At some point you will be required to discipline your staff. If so you must be mindful of their employment rights. The basic requirement imposed on an employer is that they must follow the principles of natural justice. The minimal requirements are that the employer has properly investigated the allegation(s), given the employee the opportunity to be heard and then considered any explanation before making any decision.
- Notice to the worker of the specific allegation of misconduct to which the worker must answer and of the likely consequences if the allegation is established;
- An opportunity, which must be real as opposed to a nominal one, for the worker to attempt to refute the allegation or to explain or mitigate his or her conduct; and
- An unbiased consideration of the worker's explanation in the sense that consideration must be free from pre - determination and uninfluenced by irrelevant consideration.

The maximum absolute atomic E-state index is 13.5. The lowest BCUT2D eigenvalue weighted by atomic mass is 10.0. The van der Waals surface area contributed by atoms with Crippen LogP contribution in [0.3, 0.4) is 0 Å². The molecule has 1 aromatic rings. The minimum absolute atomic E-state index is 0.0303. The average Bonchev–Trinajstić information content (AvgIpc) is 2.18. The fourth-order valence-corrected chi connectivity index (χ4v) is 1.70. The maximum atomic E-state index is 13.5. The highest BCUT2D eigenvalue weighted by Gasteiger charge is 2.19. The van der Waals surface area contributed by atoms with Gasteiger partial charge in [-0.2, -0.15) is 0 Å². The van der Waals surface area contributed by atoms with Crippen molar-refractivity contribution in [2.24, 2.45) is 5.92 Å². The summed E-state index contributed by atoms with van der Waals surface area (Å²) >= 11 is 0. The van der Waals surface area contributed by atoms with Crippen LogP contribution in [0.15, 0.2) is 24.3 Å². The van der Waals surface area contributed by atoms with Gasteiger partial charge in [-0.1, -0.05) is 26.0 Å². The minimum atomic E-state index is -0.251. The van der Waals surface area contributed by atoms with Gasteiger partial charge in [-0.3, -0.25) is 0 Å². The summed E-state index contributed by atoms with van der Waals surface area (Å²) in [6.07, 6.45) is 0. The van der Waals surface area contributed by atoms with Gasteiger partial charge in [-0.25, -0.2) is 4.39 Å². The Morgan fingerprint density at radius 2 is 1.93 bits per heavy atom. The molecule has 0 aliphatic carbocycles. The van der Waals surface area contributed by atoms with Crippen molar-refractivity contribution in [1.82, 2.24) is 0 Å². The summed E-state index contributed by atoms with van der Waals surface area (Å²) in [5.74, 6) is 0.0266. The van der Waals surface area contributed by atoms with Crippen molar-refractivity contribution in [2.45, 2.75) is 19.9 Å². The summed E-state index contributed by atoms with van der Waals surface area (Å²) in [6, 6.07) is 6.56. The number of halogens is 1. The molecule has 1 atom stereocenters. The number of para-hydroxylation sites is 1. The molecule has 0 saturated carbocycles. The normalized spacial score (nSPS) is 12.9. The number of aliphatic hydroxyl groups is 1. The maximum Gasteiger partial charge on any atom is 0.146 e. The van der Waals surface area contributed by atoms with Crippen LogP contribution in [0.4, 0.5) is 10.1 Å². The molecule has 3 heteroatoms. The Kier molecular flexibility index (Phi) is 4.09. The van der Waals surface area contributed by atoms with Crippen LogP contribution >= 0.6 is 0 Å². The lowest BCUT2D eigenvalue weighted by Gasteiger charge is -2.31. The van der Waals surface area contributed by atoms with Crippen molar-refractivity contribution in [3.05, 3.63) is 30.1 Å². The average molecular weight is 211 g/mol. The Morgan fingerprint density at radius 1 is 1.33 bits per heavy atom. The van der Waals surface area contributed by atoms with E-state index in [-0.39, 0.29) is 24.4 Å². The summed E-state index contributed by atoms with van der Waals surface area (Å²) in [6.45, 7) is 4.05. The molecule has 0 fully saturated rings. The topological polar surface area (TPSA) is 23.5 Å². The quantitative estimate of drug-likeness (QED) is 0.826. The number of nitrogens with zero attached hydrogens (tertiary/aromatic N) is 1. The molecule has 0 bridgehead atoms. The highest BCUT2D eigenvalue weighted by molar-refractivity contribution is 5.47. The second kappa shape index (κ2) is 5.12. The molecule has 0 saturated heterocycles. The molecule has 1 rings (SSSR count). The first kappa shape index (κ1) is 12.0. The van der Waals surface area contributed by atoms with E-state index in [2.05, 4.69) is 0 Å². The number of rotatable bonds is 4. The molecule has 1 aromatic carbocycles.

Failure to observe any one of these requirements will generally render the disciplinary action unjustified.
The employee must also be advised that he is entitled to be represented or have a support person. Obviously you would follow this process before commencing a disciplinary meeting. The above is something that must be carried out before considering a warning or dismissing. If you fail to follow this process, the warning or dismissal can be challenged and probably won, even if the employee is guilty of some offence.
If you wish to warn or dismiss a staff member it is always safer to ring or email either Robert Thompson.